Page 28 Excerpt from
Antique Combs and Purses
by Evelyn Haertig
with photography by Milt Haertig
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 Section I ~ Chapter 2

Comb making in America developed in part at least from three oddly related factors; the harsh new England winter, the release of a mercenary Hessian following the British defeat in the American Revolution, and the loss of the British market for imported combs.

During the long winter months which prohibited working the land, farmers turned to comb making as a means of supplementing their incomes. There was a steady demand for combs of both the decorative and utilitarian types and the Revolution created a vacuum which had to be filled. Enter the enterprising Yankee who ultimately overtook the market by creating a superior product at lower price, though the Europeans continued to manufacture and export fine combs to the United States for nearly a century.It must be kept in mind that all women, with out exception wore their hair long. Such styles required numerous pins, combs and ornaments, and a great deal of time and attention was lavished on the maintenance and embellishment of these tresses. Men of the upper classes wore wigs and long hair was fashionable for most men, so the comb was an essential toilet article for everyone regardless of sex or social station.It is difficult for us for whom the comb is such a commonplace thing to imagine a time when the lowly comb was so highly prized that it was specifically mentioned in estate settlements and was considered so valuable that we read, "In 1653 Captain Edward Hull, a pirate, robbed a trading station at Block Island owned by one Captain Kempo Sebarda, and among other goods stole one hundred of Combs, 2 lbs. 10 shillings." and in 1666, Nicholas Vanden, a servant who ran away from his master, Robert Cross, of Ipswich, was accused of "beaken open a cheast steelin' a come cost 12 pence money."

These early combs were invariably made of three materials; horn, tortoise shell, or ivory, and they were often works of art intended to last several lifetimes,and they did!

As the domestic manufacture of ivory combs was limited due to the exotic nature of the material and the difficulties in working ivory, it is best to examine the two remaining natural substances in detail, returning later to consider ivory.

Most authorities credit Enoch Noyes of West Newbury, Massachusetts, as the founder of the comb industry in the United States, although Doyle in his book, Comb Making in America (Perry Walton, Boston, 1926), mentions a certain Captain Robert Cook of Needham, Massachusetts, as a "horn breaker and comb maker" a few years prior to 1759 when it is thought Noyes cut his first horn comb in that town.Little is known about Cook's comb making, but he was a captain of the Colonial militia and served his town and country in many political capacities such as selectman for a number of years, a treasurer for thirteen, and represent- ative to the General Court for three terms. It is not surprising that such an active public life left him little time to engage in the less profitable comb making occupation.Noyes, however, devoted his full energies to making combs which he sold to the townspeople. He was joined in his efforts by a former Hessian soldier named William Cleland who had brought his comb making tools with him from Germany, as it was the custom of the mercenaries to carry the tools of their trade with them in the hope of making " a little money on the side." Cleland taught Noyes how to make more sophisticated combs than those which he had cut with a pen knife and hatchet. Both men ultimately used a variety of hand tools with great skill in their basement shop.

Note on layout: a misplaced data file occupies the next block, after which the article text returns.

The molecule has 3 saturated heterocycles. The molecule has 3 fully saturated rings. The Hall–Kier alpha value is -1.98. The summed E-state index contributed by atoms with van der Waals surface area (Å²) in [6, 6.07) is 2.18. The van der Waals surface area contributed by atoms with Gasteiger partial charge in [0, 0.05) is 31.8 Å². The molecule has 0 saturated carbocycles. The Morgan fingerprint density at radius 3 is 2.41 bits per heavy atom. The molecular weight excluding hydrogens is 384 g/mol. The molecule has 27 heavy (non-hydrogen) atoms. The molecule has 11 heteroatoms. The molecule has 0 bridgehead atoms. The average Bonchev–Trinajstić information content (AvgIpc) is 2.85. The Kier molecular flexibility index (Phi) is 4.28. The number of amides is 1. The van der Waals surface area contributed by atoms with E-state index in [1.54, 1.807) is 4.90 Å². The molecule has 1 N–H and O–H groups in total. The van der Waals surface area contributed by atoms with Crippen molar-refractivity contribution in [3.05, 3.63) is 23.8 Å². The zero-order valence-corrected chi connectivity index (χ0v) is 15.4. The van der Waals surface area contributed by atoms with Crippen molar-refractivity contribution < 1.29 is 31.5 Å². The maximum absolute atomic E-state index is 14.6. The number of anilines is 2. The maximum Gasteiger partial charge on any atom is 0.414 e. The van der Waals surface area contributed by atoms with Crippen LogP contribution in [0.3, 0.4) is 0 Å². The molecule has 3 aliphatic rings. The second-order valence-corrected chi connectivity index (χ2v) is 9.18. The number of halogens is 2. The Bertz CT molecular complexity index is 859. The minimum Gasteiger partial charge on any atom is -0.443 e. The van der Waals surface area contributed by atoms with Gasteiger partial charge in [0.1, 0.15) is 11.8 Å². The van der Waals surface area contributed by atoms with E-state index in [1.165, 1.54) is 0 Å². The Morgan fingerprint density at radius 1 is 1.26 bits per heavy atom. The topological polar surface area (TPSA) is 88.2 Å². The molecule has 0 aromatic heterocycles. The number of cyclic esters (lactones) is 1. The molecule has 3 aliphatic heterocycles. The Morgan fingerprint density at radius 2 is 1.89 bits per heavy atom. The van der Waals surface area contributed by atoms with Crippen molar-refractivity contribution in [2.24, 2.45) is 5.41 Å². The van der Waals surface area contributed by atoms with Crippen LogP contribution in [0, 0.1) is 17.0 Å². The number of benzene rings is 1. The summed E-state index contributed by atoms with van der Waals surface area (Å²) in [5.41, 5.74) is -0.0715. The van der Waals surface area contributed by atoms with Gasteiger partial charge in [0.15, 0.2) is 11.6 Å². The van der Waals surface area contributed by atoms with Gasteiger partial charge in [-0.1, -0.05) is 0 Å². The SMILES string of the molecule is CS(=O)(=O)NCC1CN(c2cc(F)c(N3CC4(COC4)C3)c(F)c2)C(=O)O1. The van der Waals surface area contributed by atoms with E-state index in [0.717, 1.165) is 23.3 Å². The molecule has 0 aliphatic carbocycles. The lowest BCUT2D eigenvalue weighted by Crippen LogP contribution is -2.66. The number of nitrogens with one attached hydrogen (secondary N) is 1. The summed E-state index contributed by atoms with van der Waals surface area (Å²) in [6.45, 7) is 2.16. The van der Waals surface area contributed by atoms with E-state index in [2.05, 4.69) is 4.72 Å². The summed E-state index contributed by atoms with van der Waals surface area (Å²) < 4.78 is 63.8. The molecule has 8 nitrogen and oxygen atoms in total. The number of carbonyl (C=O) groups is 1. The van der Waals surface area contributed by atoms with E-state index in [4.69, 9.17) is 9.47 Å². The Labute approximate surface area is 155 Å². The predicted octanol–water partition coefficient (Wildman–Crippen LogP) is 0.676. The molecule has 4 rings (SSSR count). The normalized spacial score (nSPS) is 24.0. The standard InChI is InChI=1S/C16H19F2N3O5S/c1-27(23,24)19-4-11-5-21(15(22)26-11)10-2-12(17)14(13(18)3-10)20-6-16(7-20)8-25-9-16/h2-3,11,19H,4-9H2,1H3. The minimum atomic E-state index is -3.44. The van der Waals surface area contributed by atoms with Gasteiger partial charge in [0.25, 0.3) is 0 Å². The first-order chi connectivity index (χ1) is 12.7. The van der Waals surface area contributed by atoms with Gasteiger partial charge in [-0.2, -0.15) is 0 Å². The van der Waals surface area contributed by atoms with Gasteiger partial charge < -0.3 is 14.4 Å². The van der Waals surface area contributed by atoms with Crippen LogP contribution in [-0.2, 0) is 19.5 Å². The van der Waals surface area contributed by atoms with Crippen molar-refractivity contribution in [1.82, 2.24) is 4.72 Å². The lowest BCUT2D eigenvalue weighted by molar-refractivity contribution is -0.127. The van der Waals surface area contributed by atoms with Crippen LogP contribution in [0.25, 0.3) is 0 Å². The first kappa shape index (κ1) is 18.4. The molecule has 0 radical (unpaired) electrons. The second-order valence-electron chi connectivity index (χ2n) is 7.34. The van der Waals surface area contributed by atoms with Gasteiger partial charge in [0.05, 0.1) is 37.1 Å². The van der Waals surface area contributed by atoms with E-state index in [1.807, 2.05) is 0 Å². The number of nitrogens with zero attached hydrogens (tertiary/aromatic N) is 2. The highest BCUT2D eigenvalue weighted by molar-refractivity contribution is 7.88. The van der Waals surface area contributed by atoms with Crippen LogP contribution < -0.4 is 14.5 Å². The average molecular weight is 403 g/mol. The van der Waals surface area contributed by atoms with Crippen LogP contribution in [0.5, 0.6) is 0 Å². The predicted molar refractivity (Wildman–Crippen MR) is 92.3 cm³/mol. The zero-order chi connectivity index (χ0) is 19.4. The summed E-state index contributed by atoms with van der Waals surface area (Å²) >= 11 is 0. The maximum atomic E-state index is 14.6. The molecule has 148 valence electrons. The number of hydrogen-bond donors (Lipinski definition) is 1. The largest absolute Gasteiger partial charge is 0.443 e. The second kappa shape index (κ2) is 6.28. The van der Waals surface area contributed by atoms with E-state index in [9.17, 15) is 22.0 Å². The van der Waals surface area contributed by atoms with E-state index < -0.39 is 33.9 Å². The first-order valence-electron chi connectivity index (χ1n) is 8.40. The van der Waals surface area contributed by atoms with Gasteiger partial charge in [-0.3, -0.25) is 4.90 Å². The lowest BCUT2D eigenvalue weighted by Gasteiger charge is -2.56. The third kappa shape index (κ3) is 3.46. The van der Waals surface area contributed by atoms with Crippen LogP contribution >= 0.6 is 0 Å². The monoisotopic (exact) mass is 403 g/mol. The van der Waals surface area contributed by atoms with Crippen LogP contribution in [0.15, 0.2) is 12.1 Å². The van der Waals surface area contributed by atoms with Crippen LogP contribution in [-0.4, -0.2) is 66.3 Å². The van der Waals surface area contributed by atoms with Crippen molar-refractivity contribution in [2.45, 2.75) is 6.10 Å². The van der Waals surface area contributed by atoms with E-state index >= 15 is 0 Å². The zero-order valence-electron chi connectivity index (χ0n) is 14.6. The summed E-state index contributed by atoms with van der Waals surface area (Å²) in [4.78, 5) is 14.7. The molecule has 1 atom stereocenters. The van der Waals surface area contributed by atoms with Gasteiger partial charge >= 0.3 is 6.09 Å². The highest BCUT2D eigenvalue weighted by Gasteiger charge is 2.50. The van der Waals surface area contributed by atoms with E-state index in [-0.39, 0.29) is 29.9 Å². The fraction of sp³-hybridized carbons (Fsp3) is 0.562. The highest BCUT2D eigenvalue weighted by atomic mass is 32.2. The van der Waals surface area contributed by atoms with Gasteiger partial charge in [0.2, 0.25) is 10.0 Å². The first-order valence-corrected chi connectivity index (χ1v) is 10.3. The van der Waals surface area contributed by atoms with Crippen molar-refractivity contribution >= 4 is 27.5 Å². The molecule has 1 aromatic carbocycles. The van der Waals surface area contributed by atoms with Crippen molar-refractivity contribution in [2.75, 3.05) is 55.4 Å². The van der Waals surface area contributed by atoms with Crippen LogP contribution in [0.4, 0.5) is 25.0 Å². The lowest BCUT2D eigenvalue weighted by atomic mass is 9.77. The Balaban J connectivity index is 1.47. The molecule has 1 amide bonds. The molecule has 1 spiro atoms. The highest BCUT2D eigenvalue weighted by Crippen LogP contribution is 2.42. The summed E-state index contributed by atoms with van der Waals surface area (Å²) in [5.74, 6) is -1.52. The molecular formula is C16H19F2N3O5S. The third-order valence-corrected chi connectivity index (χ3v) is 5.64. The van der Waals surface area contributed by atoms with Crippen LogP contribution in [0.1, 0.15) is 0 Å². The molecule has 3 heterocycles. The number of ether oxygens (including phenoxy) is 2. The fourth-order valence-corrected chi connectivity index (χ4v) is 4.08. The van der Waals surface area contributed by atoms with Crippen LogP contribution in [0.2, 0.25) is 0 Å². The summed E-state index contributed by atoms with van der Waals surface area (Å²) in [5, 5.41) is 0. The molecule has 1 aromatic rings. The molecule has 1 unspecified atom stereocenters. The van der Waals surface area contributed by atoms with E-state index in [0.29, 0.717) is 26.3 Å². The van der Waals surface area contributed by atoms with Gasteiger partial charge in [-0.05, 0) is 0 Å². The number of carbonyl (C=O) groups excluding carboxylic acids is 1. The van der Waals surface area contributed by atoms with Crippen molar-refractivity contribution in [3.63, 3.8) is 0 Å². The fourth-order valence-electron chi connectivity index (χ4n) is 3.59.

Of the various kinds of animal horns available to Noyes and other comb makers, it was found that steer horn was the most suitable. Readily and cheaply obtained, least brittle and thinner than other horn such as buffalo, oxen, antelope, deer, etc., it was more easily shaped and clarified. Originally, comb makers purchased cow and steer horns from neighbouring farmers and later obtained them from the slaughter

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